“He will perforce become much more active,” said Rabbi A. James Rudin, the American Jewish Committee’s senior interreligious adviser.
Archbishop Dolan, 59, is an author who has written three books on Catholic spirituality, and a raconteur who is viewed as warmer and more accessible — according to members of the Catholic and Jewish communities — than his predecessor, Cardinal Egan.
In one well-publicized incident, Archbishop Dolan presided at an open-air Mass while wearing a “cheese-head” hat popular among Green Bay Packer fans.
Rabbi Rudin said Archbishop Dolan “is going to bring back some of the style of O’Connor,” referring to Cardinal John O’Connor, a gregarious man who preceded Cardinal Egan as leader of the New York Diocese. “I think New York’s Jewish community will take to him, and he to the community.”
Simon said the archbishop “understands the intrinsic value of interfaith relations, particularly relations with the Jewish community.”
While the Milwaukee diocese was forced in recent months to reduce its budget because of the deepening recession, Archbishop Dolan retained funding for the department that conducts ecumenical activities with the Jewish community, she said. “That attests to his commitment.”
When hosting interfaith meetings, the archbishop would call the Jewish participants in advance to determine their kashrut preferences, said Rabbi Ronald Shapiro of Milwaukee’s Congregation Shalom.
The rabbi was invited by the archbishop to take part in a memorial service for the late Pope John Paul II, recite Kaddish in the pope’s memory and explain the meaning of the Aramaic prayer.
Archbishop Dolan was part of an interfaith mission that visited Auschwitz in 2005 under the aegis of Sacred Heart University’s Center for Christian-Jewish Understanding.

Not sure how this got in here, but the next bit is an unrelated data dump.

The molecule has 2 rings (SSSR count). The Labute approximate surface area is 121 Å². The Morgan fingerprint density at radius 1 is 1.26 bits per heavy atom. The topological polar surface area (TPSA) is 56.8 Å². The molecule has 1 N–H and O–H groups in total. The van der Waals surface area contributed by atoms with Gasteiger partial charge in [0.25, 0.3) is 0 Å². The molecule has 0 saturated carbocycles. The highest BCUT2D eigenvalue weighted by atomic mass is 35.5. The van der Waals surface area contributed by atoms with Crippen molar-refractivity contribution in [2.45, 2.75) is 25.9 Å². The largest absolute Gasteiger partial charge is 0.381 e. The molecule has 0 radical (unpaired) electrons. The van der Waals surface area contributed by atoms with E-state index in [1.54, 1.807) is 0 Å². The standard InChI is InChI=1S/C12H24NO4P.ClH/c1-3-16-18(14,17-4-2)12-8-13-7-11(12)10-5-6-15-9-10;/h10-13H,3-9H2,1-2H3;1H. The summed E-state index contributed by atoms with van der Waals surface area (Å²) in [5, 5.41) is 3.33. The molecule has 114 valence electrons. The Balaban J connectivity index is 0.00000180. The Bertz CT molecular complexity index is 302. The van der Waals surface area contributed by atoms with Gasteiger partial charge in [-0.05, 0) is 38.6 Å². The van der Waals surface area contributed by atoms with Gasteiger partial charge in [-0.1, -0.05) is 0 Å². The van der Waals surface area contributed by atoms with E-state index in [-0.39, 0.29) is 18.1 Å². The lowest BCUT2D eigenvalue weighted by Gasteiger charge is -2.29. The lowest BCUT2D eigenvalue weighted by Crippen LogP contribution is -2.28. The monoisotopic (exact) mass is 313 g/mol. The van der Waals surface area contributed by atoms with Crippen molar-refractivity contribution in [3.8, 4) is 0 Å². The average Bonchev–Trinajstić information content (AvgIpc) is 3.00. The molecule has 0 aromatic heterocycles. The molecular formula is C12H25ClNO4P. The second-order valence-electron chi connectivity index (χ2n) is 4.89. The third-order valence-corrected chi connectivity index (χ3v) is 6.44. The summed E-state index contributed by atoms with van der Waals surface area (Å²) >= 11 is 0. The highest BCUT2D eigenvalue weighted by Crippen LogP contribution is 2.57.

“Though I had no doubt that he [previously] understood the significance of the Holocaust,” the visit to the death camp “reinforced the responsibility that religious leaders have” in fighting discrimination.
“He was deeply moved at Auschwitz,” said Rabbi Tsvi Blanchard, who was also on the 2005 mission. Rabbi Blanchard, director of organizational development at CLAL – The National Jewish Center for Learning and Leadership, said the archbishop “really understands human vulnerability.”
Rabbi Marc Berkson, spiritual leader of Congregation Emanu-El B’ne Jeshurun in Milwaukee and past president of the Wisconsin Council of Rabbis, called the archbishop “a very pragmatic man. His involvement with the Jewish community deepened over time.”
Rabbi Berkson tells of a speech Archbishop Dolan gave at a Friday night service at Milwaukee’s Congregation Shalom in 2005.
Beginning his speech with a remark that “If I seem a bit distracted it’s only because, usually, I’m the only one in the room wearing a yarmulke,” the archbishop went on to talk about Jewish scriptures, John XXIII, John Paul II, Martin Buber and Abraham Joshua Heschel.
“I am so shaken and saddened by the crimes, bigotry, violence and hatred that have been visited upon you by spiritual relatives of mine whose hideous actions pervert the genuine teaching of Jesus and His Church,” he said.
“The talk he gave that night was damn impressive,” Rabbi Berkson said. “You guys are very lucky to be getting him in New York.”
During his speech in Congregation Shalom, the rabbi said, Archbishop Dolan called that Shabbat’s bar mitzvah boy to the bima and gave him the pink skullcap the archbishop had worn on his head.
The youth wore the pink kipa the next day at his bar mitzvah, and “the kid still treasures that kipa,” Rabbi Berkson said.
Simon said the archbishop, following the recent meeting with Jewish leaders, communicated his feeling about the Bishop Williamson controversy to priests in the Milwaukee diocese. “His heart is there. His passion is there. Theologically, he is there.”
At the meeting, she asked Archbishop Dolan about reports that he would be leaving for New York. “The rumors were flying last week.” The archbishop confirmed that he was among six finalists for the New York position.
“I am disappointed that he’s leaving,” Simon said. But she is not surprised. “Many people thought he was a rising star when he came to Milwaukee.”